"The real danger of what's going on with the expanding budgets is the athletic departments are really more and more separate from the institution," said David Ridpath, the director of the Drake Group and an assistant professor of sports administration at Ohio University.

While athletic department budgets still are a small percentage of overall university spending, they are on the move. Athletic spending rose more than twice as much as university spending from 1995 to 2001, according to a report by Cornell economics professor Robert Frank, which was prepared for the Knight Commission.

What's worse, says Ridpath, is that even considering the staggering sums of money that come into the organization, fewer than 20, and maybe as few as 10, athletic departments in the country have a true budgetary surplus at the end of any given year.

"It is a business, but it's a poorly run business," he said. "They are making a ton of money, but unlike you and I who are watching our checkbooks pretty good, they are spending money they don't have."

The accounting of college athletics is a murky world, with multiple ways to manipulate the figures, which is why very few athletic departments ever publicly acknowledge losing money. In fact, according to figures provided to the Department of Education, every SEC school at least broke even in fiscal year 2006. However, a review of more complete budgets provided to The Telegraph disproves that.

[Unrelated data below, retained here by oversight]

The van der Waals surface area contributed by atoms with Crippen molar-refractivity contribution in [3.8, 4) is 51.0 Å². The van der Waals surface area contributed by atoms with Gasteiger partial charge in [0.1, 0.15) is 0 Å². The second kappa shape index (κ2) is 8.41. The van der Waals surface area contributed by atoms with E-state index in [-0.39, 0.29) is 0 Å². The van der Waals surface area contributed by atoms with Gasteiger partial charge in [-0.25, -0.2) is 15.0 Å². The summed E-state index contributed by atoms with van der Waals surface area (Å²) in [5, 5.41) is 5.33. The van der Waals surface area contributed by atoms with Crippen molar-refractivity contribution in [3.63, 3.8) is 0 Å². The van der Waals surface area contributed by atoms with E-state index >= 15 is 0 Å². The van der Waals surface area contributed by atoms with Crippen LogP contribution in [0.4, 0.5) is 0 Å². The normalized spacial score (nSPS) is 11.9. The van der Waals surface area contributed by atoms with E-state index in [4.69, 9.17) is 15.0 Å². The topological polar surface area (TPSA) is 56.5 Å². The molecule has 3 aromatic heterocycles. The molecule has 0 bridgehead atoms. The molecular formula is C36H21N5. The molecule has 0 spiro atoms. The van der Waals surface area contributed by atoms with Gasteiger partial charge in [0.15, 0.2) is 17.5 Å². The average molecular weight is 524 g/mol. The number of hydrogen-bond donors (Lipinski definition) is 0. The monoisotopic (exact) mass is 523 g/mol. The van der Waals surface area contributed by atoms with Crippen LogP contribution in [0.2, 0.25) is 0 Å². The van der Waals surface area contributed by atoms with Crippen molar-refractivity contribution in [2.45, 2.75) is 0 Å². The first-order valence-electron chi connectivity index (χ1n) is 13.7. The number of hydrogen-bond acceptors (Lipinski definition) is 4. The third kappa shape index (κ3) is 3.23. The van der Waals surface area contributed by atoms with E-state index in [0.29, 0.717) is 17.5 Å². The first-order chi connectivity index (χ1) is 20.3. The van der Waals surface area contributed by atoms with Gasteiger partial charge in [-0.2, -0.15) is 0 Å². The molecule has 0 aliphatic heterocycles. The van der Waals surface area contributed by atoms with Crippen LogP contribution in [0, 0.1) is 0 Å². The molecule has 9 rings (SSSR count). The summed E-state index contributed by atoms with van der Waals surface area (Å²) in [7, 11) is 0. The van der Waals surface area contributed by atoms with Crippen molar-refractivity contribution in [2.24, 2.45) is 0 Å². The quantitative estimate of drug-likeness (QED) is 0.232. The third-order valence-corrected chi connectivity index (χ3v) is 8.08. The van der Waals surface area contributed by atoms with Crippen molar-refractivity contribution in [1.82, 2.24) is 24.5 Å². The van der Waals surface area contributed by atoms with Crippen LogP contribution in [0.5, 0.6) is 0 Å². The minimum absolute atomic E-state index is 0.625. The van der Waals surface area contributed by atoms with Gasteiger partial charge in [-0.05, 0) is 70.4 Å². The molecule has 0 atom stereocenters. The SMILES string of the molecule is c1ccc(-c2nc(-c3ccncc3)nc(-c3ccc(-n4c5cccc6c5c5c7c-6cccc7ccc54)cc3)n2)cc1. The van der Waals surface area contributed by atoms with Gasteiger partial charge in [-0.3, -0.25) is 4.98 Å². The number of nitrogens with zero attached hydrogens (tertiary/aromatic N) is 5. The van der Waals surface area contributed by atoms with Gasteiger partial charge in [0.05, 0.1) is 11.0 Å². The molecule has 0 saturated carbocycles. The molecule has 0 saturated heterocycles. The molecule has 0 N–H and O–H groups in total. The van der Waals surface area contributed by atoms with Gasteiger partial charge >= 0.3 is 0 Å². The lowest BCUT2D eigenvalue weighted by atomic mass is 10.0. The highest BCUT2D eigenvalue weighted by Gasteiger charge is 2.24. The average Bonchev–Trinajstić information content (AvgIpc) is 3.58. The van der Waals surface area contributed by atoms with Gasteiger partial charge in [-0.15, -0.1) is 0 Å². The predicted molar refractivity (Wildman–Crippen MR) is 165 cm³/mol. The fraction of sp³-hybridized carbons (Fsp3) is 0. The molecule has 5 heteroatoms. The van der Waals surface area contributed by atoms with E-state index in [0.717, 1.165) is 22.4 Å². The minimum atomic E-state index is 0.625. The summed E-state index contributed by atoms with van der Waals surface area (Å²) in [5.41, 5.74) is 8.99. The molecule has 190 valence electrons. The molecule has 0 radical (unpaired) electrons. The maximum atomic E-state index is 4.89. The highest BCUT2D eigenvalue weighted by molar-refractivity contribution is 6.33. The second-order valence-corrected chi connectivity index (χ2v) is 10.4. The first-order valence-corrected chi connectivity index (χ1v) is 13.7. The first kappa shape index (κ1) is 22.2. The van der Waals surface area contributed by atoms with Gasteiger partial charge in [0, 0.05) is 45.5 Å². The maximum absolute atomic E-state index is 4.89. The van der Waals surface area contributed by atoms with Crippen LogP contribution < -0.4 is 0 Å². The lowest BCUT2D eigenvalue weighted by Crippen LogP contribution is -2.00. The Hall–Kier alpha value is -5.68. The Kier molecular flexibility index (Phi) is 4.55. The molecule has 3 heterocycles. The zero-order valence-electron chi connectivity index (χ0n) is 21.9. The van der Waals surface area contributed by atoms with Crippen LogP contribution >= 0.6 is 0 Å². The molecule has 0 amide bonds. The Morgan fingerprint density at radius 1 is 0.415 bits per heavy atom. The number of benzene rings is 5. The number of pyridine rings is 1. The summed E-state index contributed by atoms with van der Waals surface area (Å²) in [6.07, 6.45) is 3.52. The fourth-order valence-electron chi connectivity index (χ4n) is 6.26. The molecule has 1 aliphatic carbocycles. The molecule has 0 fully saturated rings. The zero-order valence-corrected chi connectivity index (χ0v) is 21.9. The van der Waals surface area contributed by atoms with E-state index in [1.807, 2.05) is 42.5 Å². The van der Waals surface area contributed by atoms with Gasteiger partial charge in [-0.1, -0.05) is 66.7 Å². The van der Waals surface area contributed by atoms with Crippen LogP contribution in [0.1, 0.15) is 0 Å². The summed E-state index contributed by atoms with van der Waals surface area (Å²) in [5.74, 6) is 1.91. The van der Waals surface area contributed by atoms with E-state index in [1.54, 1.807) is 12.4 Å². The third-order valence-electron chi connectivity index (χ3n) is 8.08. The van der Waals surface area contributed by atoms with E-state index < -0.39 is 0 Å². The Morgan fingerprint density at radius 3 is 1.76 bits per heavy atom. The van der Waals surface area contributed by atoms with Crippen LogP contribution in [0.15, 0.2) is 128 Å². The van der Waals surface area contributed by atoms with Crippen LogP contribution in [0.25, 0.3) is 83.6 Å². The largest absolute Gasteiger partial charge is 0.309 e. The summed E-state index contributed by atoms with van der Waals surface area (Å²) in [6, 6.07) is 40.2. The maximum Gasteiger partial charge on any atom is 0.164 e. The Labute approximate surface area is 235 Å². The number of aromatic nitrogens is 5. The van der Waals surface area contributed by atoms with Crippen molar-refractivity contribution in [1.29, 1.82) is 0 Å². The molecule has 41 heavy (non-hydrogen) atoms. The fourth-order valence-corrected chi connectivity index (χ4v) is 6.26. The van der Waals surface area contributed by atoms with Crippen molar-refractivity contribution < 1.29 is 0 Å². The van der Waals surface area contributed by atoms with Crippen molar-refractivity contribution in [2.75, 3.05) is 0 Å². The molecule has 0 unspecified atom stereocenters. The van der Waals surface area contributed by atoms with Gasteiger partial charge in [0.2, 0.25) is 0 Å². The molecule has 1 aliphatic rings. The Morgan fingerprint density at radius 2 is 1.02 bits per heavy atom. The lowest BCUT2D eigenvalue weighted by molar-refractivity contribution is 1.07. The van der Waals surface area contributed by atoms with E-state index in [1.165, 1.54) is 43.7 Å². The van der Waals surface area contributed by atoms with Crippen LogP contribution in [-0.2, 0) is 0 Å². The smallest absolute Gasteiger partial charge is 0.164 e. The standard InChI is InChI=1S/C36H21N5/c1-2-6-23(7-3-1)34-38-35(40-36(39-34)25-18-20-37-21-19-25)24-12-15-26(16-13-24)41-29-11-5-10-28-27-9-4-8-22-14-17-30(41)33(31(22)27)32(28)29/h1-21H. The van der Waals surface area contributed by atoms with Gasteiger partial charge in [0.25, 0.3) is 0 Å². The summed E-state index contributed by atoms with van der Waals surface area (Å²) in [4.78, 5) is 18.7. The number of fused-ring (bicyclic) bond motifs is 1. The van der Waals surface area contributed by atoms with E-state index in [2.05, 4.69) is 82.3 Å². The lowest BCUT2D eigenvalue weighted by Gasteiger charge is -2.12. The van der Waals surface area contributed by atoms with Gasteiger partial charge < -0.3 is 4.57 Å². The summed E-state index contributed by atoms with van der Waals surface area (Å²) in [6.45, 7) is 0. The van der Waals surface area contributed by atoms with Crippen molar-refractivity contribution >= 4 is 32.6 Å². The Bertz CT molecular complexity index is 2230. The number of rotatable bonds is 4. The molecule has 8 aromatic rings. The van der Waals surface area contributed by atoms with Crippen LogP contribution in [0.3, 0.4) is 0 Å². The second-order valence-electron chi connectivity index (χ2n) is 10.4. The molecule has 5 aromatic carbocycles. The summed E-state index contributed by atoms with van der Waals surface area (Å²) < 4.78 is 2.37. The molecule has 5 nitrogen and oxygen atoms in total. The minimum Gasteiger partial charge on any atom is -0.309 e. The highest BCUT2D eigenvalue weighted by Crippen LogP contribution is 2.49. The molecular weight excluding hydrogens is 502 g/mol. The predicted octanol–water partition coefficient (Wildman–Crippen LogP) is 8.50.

South Carolina, for instance, reported to the Department of Education that it broke even in 2006, but its complete budget reveals it lost more than $1 million that year.

"You can easily, for lack of a better phrase, cook the books on where a lot of this money is going," Ridpath said.

A report made in May by NCAA research director Todd Petr to the Knight Commission revealed that the 117 Division I-A schools in 2005 would have lost an average of $6.67 million if not for the average $7.69 million paid to those departments through student fees and institutional and government support.

Also, most athletic departments, which are designated as not-for-profit and have some tax-exempt status, don't count debts into their annual budget.

Even Georgia, w hich is one of the few actually making money and ended 2006 with a surplus ofmore than $20 million, would wind up deep in the red if all its debt were taken into account. The Bulldogs currently owe more than $100 million in loans taken out to complete facilities projects.